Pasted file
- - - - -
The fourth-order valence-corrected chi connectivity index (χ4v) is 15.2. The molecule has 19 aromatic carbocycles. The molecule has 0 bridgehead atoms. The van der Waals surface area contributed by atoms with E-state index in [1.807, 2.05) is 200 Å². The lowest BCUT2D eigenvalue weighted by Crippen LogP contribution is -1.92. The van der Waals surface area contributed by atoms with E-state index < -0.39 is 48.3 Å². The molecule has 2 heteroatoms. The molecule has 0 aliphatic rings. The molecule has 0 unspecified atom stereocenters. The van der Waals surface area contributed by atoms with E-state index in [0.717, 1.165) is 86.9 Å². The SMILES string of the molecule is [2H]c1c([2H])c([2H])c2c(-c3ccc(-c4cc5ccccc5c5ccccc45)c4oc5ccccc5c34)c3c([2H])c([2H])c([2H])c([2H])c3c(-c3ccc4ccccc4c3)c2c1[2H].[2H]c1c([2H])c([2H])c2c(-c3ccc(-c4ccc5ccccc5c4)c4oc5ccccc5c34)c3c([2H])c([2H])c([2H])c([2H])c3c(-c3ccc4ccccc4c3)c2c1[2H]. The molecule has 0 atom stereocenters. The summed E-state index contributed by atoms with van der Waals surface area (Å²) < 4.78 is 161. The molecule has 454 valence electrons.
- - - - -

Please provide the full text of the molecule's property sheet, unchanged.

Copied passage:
The fourth-order valence-corrected chi connectivity index (χ4v) is 15.2. The molecule has 19 aromatic carbocycles. The molecule has 0 bridgehead atoms. The van der Waals surface area contributed by atoms with E-state index in [1.807, 2.05) is 200 Å². The lowest BCUT2D eigenvalue weighted by Crippen LogP contribution is -1.92. The van der Waals surface area contributed by atoms with E-state index < -0.39 is 48.3 Å². The molecule has 2 heteroatoms. The molecule has 0 aliphatic rings. The molecule has 0 unspecified atom stereocenters. The van der Waals surface area contributed by atoms with E-state index in [0.717, 1.165) is 86.9 Å². The SMILES string of the molecule is [2H]c1c([2H])c([2H])c2c(-c3ccc(-c4cc5ccccc5c5ccccc45)c4oc5ccccc5c34)c3c([2H])c([2H])c([2H])c([2H])c3c(-c3ccc4ccccc4c3)c2c1[2H].[2H]c1c([2H])c([2H])c2c(-c3ccc(-c4ccc5ccccc5c4)c4oc5ccccc5c34)c3c([2H])c([2H])c([2H])c([2H])c3c(-c3ccc4ccccc4c3)c2c1[2H]. The molecule has 0 atom stereocenters. The summed E-state index contributed by atoms with van der Waals surface area (Å²) < 4.78 is 161. The molecule has 454 valence electrons.